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Senatorial saucer losing its cool

Invoking the nuclear option may have blown up chances of avoiding another shutdown

It was probably inevitable, this thing the U.S. Senate did last week.

One thing is for sure. It is a sign that the Senate, the legislative body designed to be the deliberative one is edging away from that ideal.

The old story goes that Thomas Jefferson, in France during the Constitutional Convention, was visiting with George Washington when he got back to the young America. He asked Washington and asked why the delegates created a Senate.

“Why did you pour that tea into your saucer?” Washington asked.

“To cool it,” Jefferson replied.

“Even so, we pour legislation into the senatorial saucer to cool it,” Washington explained.

Also called America’s most exclusive club, the U.S. Senate was designed to be stable (six-year terms with no more than a third of its members are up for election in a given year) and civil. Without the pressure that U.S. representatives face with their two-year elections, the Senate was created to be more deliberate in its actions and, many would argue, more thoughtful. Even as politics have gotten meaner and louder in recent years, senators have had a way of working out solutions to ticklish problems.

Lately, those solutions have been harder and harder to reach. When the button was pressed on the nuclear option for filibusters by the Senate Democrats last week, cooperation on some critical upcoming issues may well have been caught up in the blast.

On Thursday along a partisan vote, the Senate weakened its filibuster rules so that senators can approve executive branch nominees and any judicial nominees except Supreme Court justices with a simple majority. Before that vote, a senator could hold up a nomination if 40 other senators agreed through use of the filibuster.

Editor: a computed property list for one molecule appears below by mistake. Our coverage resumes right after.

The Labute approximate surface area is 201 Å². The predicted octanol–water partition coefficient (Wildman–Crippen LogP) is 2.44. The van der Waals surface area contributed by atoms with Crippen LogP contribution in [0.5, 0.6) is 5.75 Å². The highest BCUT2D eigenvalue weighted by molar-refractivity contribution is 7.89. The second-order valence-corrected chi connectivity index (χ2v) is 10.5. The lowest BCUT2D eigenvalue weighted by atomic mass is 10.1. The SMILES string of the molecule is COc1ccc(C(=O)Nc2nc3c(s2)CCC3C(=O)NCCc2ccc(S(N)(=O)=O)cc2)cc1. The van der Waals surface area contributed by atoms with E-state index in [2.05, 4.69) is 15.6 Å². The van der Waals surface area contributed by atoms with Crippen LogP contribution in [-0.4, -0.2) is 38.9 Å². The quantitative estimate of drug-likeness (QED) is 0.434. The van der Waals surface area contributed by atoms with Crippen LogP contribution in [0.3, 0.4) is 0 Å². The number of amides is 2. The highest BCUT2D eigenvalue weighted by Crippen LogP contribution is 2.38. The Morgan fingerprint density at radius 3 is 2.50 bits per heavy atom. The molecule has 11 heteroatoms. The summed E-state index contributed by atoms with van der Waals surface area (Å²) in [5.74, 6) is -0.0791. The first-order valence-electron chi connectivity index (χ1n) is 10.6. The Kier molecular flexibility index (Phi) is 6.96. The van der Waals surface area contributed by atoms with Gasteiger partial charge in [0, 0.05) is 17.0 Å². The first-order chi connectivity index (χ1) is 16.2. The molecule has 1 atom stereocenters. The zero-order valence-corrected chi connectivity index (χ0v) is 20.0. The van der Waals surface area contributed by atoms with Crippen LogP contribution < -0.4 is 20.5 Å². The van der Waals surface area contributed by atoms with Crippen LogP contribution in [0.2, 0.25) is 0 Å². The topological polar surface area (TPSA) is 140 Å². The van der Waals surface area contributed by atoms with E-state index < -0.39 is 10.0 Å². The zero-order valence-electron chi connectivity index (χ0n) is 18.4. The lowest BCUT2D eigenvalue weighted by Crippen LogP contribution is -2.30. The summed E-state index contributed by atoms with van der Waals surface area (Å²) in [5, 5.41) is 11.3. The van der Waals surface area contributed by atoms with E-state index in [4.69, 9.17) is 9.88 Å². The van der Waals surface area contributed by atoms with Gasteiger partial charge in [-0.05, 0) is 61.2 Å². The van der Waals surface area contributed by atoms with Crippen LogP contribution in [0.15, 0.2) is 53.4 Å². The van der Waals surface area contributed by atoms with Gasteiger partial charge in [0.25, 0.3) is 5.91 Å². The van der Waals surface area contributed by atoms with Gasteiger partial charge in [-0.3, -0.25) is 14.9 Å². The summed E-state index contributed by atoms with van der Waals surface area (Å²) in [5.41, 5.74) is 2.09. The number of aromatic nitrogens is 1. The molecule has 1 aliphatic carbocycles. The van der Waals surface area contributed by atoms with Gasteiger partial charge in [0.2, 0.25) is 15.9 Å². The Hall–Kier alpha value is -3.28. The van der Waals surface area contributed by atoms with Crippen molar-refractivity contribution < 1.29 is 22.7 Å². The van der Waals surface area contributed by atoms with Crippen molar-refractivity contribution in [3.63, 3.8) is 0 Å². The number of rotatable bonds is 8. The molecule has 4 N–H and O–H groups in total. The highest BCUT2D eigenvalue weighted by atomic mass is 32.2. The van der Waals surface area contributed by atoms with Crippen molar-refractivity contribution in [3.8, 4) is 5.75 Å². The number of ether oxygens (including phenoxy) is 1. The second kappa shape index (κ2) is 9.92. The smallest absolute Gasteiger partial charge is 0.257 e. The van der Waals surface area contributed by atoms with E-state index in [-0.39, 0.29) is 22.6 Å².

Years ago when the Republicans were in charge, GOP leadership in the Senate was moving toward doing the same thing. That effort was stopped, however, when 14 senators — evenly split between Republicans and Democrats — got together and worked out a compromise. This time, a deal wasn’t reached and the threat was enacted. That means Democrats, with 53 senators and two independents who caucus with them, can now approve virtually anyone Democratic President Barack Obama nominates and Republicans are powerless to stop it.

Liberal pundits and elected officials have wanted this since Democrats regained control of the Senate, and it was only a matter of time before it happened. That Republicans became more and more inclined to invoke the filibuster only added fuel to the fire.

If what the Democrats wanted was immediate power, the move was beneficial; as far as governance for the long term, however, not so much.

The filibuster gave the minority party the ability to prevent an appointment it found objectionable. That is gone now. There is no reason for Obama to name any nominees that are more moderate.

But that can play the other way as well. During the George W. Bush administration, Democratic senators were able to use the threat of a filibuster to thwart nominees they found objectionable. Now, they may well find themselves someday in a GOP-majority Senate with a Republican president, grousing about a rule their party adopted that allows hard conservatives to be appointed to jobs and judgeships with no Democratic recourse.

And now that it has happened, it will be easier to argue for changing other long-held rules. What’s to say that even Supreme Court justice appointments will — or even should — always be subject to filibusters?

More immediate, however, are the federal budget, the borrowing limit and another round of sequestration are all fast approaching. The House and Senate are far apart on a Farm Bill.

It will be difficult for the Senate majority leadership to get cooperation out of Republicans who will be angry over this rule change. The potential for another partial federal government shutdown just got bigger.

When the filibuster rule was changed, Sen. Tom Harkin, D-Iowa, observed, “Our government will work better. A president will be able to form an executive branch, our judiciary will function better, and the Senate will be able to move qualified nominees … in a more responsible manner. … The Senate now enters the 21st century.”

Perhaps. But from what we’ve seen, 21st century politics are nothing to be proud of. Never has political discourse been more divisive, abrasive and ineffective. Debates seem to be won by the politician who can shout the loudest and make the most mud stick to the opposition.

By silencing the minority voice in the Senate, the Upper Chamber has headed in a different direction. Rather than cooling the House’s hot tea, it may start turning up the heat even more.

The Albany Herald Editorial Board